Tuesday, May 16, 2017

from "The Burial of the Count of Orgaz and Other Poems," Pablo Picasso

26 April 43

TO THE SALMON-PINK CARESSES OF THE LEAF a thousand times half-opened and fixed detached offered as music to the fires and long trains of spangles
waved and crazy so said and splashed in glory and rockets screamed and
painted to the pearly distinct braids to the solitudes seen all mixed up
with the caressing burned distillations to the branches and to the raised
hangings to the sordid little secrets and to the unfortunate discoveries in
digestions and prayers vomited from a point into far enamored sumptuous
arabesques and ritornellos of the decompositions and tears to the spattered
and festooned arcs labors torn in perfumes and in crowns and diabolic sated
processions  to the tendernesses prepared disappeared and undone so late of
each long trajectory revolted enveloped stretched in the woods to hooked and
shredded trances in meat and bone unfolded into veils and vellums oars smack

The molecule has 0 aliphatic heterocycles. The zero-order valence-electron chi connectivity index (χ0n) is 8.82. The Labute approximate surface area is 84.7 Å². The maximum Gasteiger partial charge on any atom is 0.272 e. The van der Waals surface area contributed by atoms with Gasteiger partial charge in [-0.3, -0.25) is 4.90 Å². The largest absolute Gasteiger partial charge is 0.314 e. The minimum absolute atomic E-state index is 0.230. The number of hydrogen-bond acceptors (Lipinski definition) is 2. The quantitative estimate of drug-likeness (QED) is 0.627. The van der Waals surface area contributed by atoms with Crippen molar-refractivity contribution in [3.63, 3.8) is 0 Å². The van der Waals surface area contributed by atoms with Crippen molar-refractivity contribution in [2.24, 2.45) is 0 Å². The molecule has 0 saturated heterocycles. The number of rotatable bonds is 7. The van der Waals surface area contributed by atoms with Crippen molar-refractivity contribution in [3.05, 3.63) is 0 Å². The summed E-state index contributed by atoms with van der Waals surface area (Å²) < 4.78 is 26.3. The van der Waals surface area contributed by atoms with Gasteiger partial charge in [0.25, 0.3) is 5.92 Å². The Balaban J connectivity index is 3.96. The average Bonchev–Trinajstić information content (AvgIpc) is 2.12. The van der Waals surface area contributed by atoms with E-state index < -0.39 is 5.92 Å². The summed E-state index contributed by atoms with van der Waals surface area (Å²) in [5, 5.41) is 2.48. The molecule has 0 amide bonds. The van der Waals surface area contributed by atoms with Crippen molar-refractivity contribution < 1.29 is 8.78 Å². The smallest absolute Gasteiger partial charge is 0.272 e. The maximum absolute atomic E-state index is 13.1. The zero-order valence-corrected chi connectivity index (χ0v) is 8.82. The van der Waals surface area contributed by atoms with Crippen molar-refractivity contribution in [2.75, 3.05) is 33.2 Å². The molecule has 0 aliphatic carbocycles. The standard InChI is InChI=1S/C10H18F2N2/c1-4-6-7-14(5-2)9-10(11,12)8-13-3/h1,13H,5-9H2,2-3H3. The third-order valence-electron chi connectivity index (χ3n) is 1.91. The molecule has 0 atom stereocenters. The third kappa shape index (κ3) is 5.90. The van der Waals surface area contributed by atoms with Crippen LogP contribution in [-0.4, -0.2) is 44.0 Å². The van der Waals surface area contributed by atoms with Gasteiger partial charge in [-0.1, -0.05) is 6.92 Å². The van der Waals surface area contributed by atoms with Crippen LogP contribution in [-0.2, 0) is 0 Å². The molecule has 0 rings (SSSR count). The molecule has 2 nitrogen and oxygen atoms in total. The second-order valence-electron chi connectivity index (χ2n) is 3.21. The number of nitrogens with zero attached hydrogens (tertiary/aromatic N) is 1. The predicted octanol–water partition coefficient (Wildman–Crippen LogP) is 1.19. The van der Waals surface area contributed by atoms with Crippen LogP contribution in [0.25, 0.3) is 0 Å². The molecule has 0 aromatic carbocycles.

raised in flames and good-byes rigorously projected as bait to the crowd of
mirrors aping the drained apparition at the bottom of the raised lakes of
the sun with large brush strokes painting three quarters of the sideboard
buried in the mess of hairs of the fur caulking with cotton waste the belly
open to the light with large strokes of the icy roof of the stretched sheet
of the water armor screamed at the window with all the strength of the gay
bouquet in plucked apparel to all chance and risk imagined.

(Translated from the French by Pierre Joris)

In 1935, at age 54, an emotional crisis caused Picasso to stop painting and devote himself entirely to poetry. Even after resuming his visual work, Picasso continued to write, in a characteristic torrent, until 1959, leaving a body of prose poems that Andre Breton praised as "an intimate journal, both of the feelings and the senses, such as has never been kept before." Near the end of his life, Picasso himself was quoted as having "told a friend that long after his death his writing would gain recognition and encyclopedias would say: 'Picasso, Pablo Ruiz--Spanish poet who dabbled in painting, drawing and sculpture.'" Burial of the Count of Orgaz and Other Poems (Exact Change, 2004) is a collaboration of translators coordinated by poets Jerome Rothenberg and Pierre Joris, a project to translate the majority of this writing into English for the first time. Working from Picasso's original Spanish and French (he wrote in both languages), they enlisted the help of over a dozen contemporary poets in order to mark, as they note in their introduction, "Picasso's entry into our own time." Pierre Joris' blog, Nomadics, is worth a browse in its own right.

No comments: